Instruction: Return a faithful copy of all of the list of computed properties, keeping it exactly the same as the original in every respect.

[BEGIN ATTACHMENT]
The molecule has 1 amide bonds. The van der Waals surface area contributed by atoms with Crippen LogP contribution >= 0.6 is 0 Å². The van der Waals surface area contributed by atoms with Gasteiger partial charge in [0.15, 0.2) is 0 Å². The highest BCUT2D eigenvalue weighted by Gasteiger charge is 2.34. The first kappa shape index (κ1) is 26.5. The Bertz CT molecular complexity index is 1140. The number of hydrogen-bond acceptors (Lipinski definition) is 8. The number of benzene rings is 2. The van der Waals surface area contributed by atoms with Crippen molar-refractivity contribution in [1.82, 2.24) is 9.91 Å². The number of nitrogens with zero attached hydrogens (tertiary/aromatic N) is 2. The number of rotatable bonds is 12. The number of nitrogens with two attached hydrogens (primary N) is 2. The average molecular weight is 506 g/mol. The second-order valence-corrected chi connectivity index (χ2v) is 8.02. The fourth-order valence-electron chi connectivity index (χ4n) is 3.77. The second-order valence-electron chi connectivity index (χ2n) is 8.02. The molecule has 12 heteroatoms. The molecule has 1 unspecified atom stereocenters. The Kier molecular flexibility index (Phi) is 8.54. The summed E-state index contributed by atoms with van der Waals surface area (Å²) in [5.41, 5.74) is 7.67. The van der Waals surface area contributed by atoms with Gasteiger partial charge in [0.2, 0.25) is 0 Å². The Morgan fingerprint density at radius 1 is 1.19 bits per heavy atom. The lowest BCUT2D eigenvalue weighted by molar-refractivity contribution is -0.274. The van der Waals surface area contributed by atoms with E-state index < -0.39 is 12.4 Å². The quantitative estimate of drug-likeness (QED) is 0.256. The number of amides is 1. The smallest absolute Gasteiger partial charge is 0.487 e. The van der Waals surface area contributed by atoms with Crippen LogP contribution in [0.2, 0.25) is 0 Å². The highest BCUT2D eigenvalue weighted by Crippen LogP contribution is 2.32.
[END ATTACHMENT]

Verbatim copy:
The molecule has 1 amide bonds. The van der Waals surface area contributed by atoms with Crippen LogP contribution >= 0.6 is 0 Å². The van der Waals surface area contributed by atoms with Gasteiger partial charge in [0.15, 0.2) is 0 Å². The highest BCUT2D eigenvalue weighted by Gasteiger charge is 2.34. The first kappa shape index (κ1) is 26.5. The Bertz CT molecular complexity index is 1140. The number of hydrogen-bond acceptors (Lipinski definition) is 8. The number of benzene rings is 2. The van der Waals surface area contributed by atoms with Crippen molar-refractivity contribution in [1.82, 2.24) is 9.91 Å². The number of nitrogens with zero attached hydrogens (tertiary/aromatic N) is 2. The number of rotatable bonds is 12. The number of nitrogens with two attached hydrogens (primary N) is 2. The average molecular weight is 506 g/mol. The second-order valence-corrected chi connectivity index (χ2v) is 8.02. The fourth-order valence-electron chi connectivity index (χ4n) is 3.77. The second-order valence-electron chi connectivity index (χ2n) is 8.02. The molecule has 12 heteroatoms. The molecule has 1 unspecified atom stereocenters. The Kier molecular flexibility index (Phi) is 8.54. The summed E-state index contributed by atoms with van der Waals surface area (Å²) in [5.41, 5.74) is 7.67. The van der Waals surface area contributed by atoms with Gasteiger partial charge in [0.2, 0.25) is 0 Å². The Morgan fingerprint density at radius 1 is 1.19 bits per heavy atom. The lowest BCUT2D eigenvalue weighted by molar-refractivity contribution is -0.274. The van der Waals surface area contributed by atoms with E-state index < -0.39 is 12.4 Å². The quantitative estimate of drug-likeness (QED) is 0.256. The number of amides is 1. The smallest absolute Gasteiger partial charge is 0.487 e. The van der Waals surface area contributed by atoms with Crippen LogP contribution in [0.2, 0.25) is 0 Å². The highest BCUT2D eigenvalue weighted by Crippen LogP contribution is 2.32.